Legal Malpractice has become so complicated that
you need an expert to help figure it out.


Deptula v. Kane, 2008 WL 4906905 (2008).

VT: Real Property; Homeowners Associations

Student Contributor:  Peter J. Jannace

FACTS: Plaintiff unsuccessfully contested unpaid homeowners’ association [“HOA”] annual fees on a theory that the fees were excessive and illegal, and was warned that he could become liable for future litigation expenses if he continued to withhold payments. Several years later, HOA initiated an action to collect unpaid assessments from both plaintiff and other property owners. Plaintiff and property owners retained defendant attorney who filed and answer and counterclaims stating that the fees were excessive and illegal, violated the consumer fraud act, and had already been paid. The counterclaims were dismissed by the trial court, and the dismissal was affirmed by the Vermont Supreme Court, on collateral estoppel grounds and for “similar reasons”. The Court also affirmed an order from the trial court granting HOA attorney’s fees. Plaintiff filed this malpractice action pro-se alleging negligence, breach of contract “to provide competent legal services”, breach of fiduciary duty and violation of rule 1.7 of the Rules of Professional Conduct, which prohibits representation of clients with conflicting interests. The trial court granted summary judgment for the defendant, the plaintiff appealed.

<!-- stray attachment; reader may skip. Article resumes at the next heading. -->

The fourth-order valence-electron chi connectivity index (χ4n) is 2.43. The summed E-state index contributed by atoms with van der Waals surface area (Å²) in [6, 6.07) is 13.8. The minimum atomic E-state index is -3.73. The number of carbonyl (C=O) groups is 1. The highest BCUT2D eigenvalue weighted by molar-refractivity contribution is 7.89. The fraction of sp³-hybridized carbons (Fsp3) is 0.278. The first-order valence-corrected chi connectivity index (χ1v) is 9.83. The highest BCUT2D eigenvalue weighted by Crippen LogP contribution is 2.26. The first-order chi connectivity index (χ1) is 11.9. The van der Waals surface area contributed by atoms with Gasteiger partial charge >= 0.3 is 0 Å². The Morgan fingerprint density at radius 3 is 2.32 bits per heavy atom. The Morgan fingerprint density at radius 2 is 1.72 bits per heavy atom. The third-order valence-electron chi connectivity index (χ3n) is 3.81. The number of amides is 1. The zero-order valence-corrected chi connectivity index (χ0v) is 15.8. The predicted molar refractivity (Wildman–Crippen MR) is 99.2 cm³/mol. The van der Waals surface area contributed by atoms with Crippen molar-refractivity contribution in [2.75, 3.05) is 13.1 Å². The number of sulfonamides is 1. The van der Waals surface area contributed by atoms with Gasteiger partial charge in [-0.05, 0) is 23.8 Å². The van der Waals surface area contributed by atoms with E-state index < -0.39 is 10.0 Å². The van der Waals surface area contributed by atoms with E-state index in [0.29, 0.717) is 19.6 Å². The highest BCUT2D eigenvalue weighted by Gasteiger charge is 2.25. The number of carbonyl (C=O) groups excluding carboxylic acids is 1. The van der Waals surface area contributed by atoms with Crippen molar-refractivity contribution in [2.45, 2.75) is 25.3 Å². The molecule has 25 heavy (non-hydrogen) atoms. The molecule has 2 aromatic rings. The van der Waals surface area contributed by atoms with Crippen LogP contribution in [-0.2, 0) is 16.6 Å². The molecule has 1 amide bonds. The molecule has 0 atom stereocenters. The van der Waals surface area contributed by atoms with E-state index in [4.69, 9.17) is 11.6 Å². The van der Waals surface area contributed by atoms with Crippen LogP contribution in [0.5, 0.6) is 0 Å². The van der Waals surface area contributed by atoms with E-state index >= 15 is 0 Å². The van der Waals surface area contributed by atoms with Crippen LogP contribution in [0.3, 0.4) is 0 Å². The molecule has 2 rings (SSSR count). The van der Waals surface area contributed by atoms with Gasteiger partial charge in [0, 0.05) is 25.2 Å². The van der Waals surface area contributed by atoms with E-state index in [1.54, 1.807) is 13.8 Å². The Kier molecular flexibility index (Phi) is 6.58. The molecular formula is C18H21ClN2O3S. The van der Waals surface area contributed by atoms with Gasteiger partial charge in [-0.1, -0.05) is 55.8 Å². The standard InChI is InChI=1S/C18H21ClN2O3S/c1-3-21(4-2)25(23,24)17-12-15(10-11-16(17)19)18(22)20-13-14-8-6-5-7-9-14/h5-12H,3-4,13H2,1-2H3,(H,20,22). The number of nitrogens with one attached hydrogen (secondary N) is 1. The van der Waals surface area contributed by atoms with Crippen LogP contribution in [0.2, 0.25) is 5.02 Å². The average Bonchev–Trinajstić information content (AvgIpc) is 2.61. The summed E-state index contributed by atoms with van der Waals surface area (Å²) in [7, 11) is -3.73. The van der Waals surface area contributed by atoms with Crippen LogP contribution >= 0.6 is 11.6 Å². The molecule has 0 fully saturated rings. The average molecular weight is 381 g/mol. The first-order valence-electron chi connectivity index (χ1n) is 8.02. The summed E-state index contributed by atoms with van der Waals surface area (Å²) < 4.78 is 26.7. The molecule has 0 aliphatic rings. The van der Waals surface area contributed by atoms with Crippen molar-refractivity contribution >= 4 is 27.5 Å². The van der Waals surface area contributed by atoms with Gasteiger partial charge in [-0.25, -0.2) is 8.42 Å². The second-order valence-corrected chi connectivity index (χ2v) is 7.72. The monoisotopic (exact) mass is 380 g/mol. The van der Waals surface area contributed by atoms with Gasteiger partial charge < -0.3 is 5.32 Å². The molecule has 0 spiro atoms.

(a) In a malpractice action where negligence has already been alleged, can an additional cause of action sounding in breach of contract arise absent any breach of a special agreement in the employment contract?  

(b) Is expert testimony required to succeed on malpractice claims for an attorney’s (1) failure to exercise the standard of care in asserting counterclaims, or (2) breach of fiduciary duty and conflicts of interest?


(a)  No. The plaintiff’s action for breach of contract “to provide competent legal services” was merely “a tort claim veiled as a breach of contract claim”. 

(b) Yes to (1) and (2). Expert testimony is required unless “a professional’s lack of care is so apparent that only common knowledge and experience are needed to comprehend it.” Evaluation of tasks “unique to the profession” require expert testimony to establish both the standard of care and whether or not it has been breached.

LESSON(s): First, you can’t have two bites of the malpractice apple by utilizing both a breach of contract and a tort theory for the same underlying attorney conduct. Second, absent behavior that rises to the level of malpractice per se (an example of which you will not find in this opinion), you must have an expert testify to establish that an attorney’s conduct departed from the standard of skill and care for the profession and was the proximate cause of the client’s harm. When in doubt, get an expert.

Tagged with: , , , , , , ,

Posted in: Vermont